# Common Core State Standards in Mathematics

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```					     Common Core State
Standards in Mathematics
For Cluster 2 Network Leaders and Teams
Prepared and presented by Louise Antoine, Kerry Cunningham, Linda Curtis-Bey,
George Georgilakis, Carol Mosesson-Teig, Rose Shteynberg, Suzanne Werner
9/21/10
What are Standards?
   Standards define what students should
understand and be able to do.

   Standards must be a promise to students
of the mathematics they can take with
them.
CCSS Mathematical Practices

The Common Core proposes a set of
Mathematical Practices that all teachers
should develop in their students. These
practices are similar to the mathematical
processes that NCTM addresses in the
Process Standards in Principles and
Standards for School Mathematics.
CCSS Mathematical Practices

The Common Core proposes a set of
Mathematical Practices that all teachers
should develop with their students. These
practices are similar to the mathematical
processes that NCTM addresses in the
Process Standards in Principles and
Standards for School Mathematics and
informed by the Strands of Proficiency from
Adding it Up from the National Research
Council.
CCSS Mathematical Practices
1. Make sense of problems and persevere in solving
them.
2. Reason abstractly and quantitatively.
3. Construct viable arguments and critique the
reasoning of others.
4. Model with mathematics.
5. Use appropriate tools strategically.
6. Attend to precision.
7. Look for and make use of structure.
8. Look for and express regularity in repeated
reasoning.
Common Core Format
K-8                              High School

Domain                          Domain
Cluster                       Cluster
Standards                Standards
(There are no Pre-K Standards)

Cross-
Cutting
Themes

Critical Area
Format of K-8 Standards

Standard

Cluster

Standard

Cluster
Format of High School Standards
Domain

Standard

Cluster
Common Core - Domain

   Overarching “big ideas” that connect topics

   Descriptions of the mathematical content to
be learned, elaborated through clusters and
standards
Common Core - Standards

   Content statements

   Progressions of increasing complexity from
High School
Conceptual Categories
   The big ideas that connect mathematics
across high school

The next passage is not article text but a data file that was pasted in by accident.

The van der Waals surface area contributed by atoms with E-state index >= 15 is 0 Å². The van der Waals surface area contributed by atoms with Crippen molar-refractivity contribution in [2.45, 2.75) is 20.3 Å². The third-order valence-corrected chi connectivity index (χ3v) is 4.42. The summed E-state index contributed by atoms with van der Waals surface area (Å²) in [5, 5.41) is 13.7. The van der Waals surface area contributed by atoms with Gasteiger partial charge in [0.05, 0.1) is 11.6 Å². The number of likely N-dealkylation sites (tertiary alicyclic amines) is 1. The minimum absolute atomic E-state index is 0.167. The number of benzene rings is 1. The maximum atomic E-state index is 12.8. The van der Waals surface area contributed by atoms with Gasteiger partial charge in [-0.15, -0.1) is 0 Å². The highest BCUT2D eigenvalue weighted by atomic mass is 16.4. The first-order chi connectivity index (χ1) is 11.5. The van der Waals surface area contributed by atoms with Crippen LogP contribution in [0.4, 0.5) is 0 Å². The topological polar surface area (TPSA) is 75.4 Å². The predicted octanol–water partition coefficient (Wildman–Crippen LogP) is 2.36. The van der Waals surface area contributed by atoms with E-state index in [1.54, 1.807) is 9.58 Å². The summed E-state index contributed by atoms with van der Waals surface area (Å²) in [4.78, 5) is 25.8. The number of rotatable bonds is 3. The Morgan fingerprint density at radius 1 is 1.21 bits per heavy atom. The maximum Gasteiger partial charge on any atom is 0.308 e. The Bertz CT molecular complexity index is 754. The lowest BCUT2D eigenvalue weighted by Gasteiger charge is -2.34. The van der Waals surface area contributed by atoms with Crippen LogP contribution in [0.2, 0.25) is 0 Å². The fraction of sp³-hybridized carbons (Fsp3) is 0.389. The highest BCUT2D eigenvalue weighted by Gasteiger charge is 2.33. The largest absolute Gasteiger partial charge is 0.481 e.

   A progression of increasing complexity

   Description of the mathematical content to
be learned, elaborated through domains,
clusters, and standards
High School Conceptual Categories

   Number & Quantity
   Algebra
   Functions
   Modeling
   Geometry
   Statistics & Probability
High School Pathways

   The CCSS Model Pathways are NOT required. The
two sequences are examples, not mandates
   Two models that organize the CCSS into coherent,
rigorous courses
   Four years of mathematics:
◦ One course in each of the first two years
◦ Followed by two options for year 3 and a variety of relevant
courses for year 4
   Course descriptions
◦ Define what is covered in a course
◦ Not prescriptions for the curriculum or pedagogy
High School Pathways
   Pathway A: Consists of two algebra courses and a
geometry course, with some data, probability, and

   Pathway B: Typically seen internationally,
consisting of a sequence of 3 courses, each of
which treats aspects of algebra; geometry; and
data, probability, and statistics.
Mathematics
United States
How can I teach my kids to get the
Easy, reliable, works with bottom half,
good for classroom management.
Japan
How can I use this problem to teach
know?
How might a fourth grader solve
these problems?

145-100=          145
-100

145-98=           145
- 98
D. Schifter and M. Riddle

 Read pages 28, 29, 30.
 STOP at Dig into Content
 Go back to Mathematical Practices in the
Standards
 Find evidence for students’ use of some of
the Practices described in the CCSS
document.
Domain Trace: Number and
Operations in Base Ten: Grade 2
Use place value understanding and
properties of operations to add and
subtract
5. Fluently add and subtract within 100 using